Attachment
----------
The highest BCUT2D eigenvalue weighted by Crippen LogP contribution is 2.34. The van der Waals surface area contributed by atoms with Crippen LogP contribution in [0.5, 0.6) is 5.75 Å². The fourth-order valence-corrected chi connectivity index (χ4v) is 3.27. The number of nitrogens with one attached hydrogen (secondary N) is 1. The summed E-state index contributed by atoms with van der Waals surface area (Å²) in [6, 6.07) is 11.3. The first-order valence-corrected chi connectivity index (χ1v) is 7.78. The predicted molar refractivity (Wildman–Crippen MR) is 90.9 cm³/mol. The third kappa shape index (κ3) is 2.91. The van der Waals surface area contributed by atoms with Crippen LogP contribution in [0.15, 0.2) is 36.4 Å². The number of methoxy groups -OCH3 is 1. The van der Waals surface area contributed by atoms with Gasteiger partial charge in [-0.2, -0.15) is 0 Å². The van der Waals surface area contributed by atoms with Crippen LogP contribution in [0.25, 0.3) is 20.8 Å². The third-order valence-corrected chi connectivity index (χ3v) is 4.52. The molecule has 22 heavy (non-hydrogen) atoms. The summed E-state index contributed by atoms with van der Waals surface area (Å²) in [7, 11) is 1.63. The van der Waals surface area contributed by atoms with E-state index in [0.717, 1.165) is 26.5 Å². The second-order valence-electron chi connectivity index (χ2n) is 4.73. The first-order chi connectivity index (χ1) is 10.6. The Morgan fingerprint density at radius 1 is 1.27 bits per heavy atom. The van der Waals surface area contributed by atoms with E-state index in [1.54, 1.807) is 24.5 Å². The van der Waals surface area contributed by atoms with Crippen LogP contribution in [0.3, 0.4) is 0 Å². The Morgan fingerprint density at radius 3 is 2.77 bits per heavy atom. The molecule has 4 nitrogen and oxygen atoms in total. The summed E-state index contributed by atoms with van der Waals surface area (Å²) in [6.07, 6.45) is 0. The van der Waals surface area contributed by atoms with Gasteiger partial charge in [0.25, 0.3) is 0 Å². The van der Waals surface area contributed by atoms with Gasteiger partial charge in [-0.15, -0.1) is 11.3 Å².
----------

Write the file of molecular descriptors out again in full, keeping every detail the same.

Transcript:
The highest BCUT2D eigenvalue weighted by Crippen LogP contribution is 2.34. The van der Waals surface area contributed by atoms with Crippen LogP contribution in [0.5, 0.6) is 5.75 Å². The fourth-order valence-corrected chi connectivity index (χ4v) is 3.27. The number of nitrogens with one attached hydrogen (secondary N) is 1. The summed E-state index contributed by atoms with van der Waals surface area (Å²) in [6, 6.07) is 11.3. The first-order valence-corrected chi connectivity index (χ1v) is 7.78. The predicted molar refractivity (Wildman–Crippen MR) is 90.9 cm³/mol. The third kappa shape index (κ3) is 2.91. The van der Waals surface area contributed by atoms with Crippen LogP contribution in [0.15, 0.2) is 36.4 Å². The number of methoxy groups -OCH3 is 1. The van der Waals surface area contributed by atoms with Gasteiger partial charge in [-0.2, -0.15) is 0 Å². The van der Waals surface area contributed by atoms with Crippen LogP contribution in [0.25, 0.3) is 20.8 Å². The third-order valence-corrected chi connectivity index (χ3v) is 4.52. The molecule has 22 heavy (non-hydrogen) atoms. The summed E-state index contributed by atoms with van der Waals surface area (Å²) in [7, 11) is 1.63. The van der Waals surface area contributed by atoms with E-state index in [0.717, 1.165) is 26.5 Å². The second-order valence-electron chi connectivity index (χ2n) is 4.73. The first-order chi connectivity index (χ1) is 10.6. The Morgan fingerprint density at radius 1 is 1.27 bits per heavy atom. The van der Waals surface area contributed by atoms with E-state index in [1.54, 1.807) is 24.5 Å². The van der Waals surface area contributed by atoms with Crippen LogP contribution in [0.3, 0.4) is 0 Å². The Morgan fingerprint density at radius 3 is 2.77 bits per heavy atom. The molecule has 4 nitrogen and oxygen atoms in total. The summed E-state index contributed by atoms with van der Waals surface area (Å²) in [6.07, 6.45) is 0. The van der Waals surface area contributed by atoms with Gasteiger partial charge in [0.25, 0.3) is 0 Å². The van der Waals surface area contributed by atoms with Gasteiger partial charge in [-0.15, -0.1) is 11.3 Å².